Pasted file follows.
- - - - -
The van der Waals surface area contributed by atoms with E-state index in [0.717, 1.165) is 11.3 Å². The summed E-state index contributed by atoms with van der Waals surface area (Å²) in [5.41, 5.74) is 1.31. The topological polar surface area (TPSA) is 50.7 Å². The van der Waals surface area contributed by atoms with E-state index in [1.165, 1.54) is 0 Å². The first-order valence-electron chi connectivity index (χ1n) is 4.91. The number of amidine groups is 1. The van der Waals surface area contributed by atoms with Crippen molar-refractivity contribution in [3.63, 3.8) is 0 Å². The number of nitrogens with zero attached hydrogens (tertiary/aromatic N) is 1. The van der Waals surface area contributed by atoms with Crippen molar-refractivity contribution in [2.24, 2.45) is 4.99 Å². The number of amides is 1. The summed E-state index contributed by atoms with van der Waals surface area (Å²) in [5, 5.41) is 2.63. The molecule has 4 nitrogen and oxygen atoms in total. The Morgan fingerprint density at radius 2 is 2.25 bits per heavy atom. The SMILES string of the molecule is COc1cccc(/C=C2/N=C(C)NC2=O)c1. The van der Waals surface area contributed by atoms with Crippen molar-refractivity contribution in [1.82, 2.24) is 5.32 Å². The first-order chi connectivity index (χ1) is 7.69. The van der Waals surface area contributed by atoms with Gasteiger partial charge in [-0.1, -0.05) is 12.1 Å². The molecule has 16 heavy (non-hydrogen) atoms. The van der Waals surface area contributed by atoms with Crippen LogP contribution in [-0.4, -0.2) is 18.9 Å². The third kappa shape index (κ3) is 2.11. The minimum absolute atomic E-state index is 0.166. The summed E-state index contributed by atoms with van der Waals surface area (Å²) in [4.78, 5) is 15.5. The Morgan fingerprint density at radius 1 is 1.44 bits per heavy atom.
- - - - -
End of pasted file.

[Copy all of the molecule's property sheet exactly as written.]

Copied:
The van der Waals surface area contributed by atoms with E-state index in [0.717, 1.165) is 11.3 Å². The summed E-state index contributed by atoms with van der Waals surface area (Å²) in [5.41, 5.74) is 1.31. The topological polar surface area (TPSA) is 50.7 Å². The van der Waals surface area contributed by atoms with E-state index in [1.165, 1.54) is 0 Å². The first-order valence-electron chi connectivity index (χ1n) is 4.91. The number of amidine groups is 1. The van der Waals surface area contributed by atoms with Crippen molar-refractivity contribution in [3.63, 3.8) is 0 Å². The number of nitrogens with zero attached hydrogens (tertiary/aromatic N) is 1. The van der Waals surface area contributed by atoms with Crippen molar-refractivity contribution in [2.24, 2.45) is 4.99 Å². The number of amides is 1. The summed E-state index contributed by atoms with van der Waals surface area (Å²) in [5, 5.41) is 2.63. The molecule has 4 nitrogen and oxygen atoms in total. The Morgan fingerprint density at radius 2 is 2.25 bits per heavy atom. The SMILES string of the molecule is COc1cccc(/C=C2/N=C(C)NC2=O)c1. The van der Waals surface area contributed by atoms with Crippen molar-refractivity contribution in [1.82, 2.24) is 5.32 Å². The first-order chi connectivity index (χ1) is 7.69. The van der Waals surface area contributed by atoms with Gasteiger partial charge in [-0.1, -0.05) is 12.1 Å². The molecule has 16 heavy (non-hydrogen) atoms. The van der Waals surface area contributed by atoms with Crippen LogP contribution in [-0.4, -0.2) is 18.9 Å². The third kappa shape index (κ3) is 2.11. The minimum absolute atomic E-state index is 0.166. The summed E-state index contributed by atoms with van der Waals surface area (Å²) in [4.78, 5) is 15.5. The Morgan fingerprint density at radius 1 is 1.44 bits per heavy atom.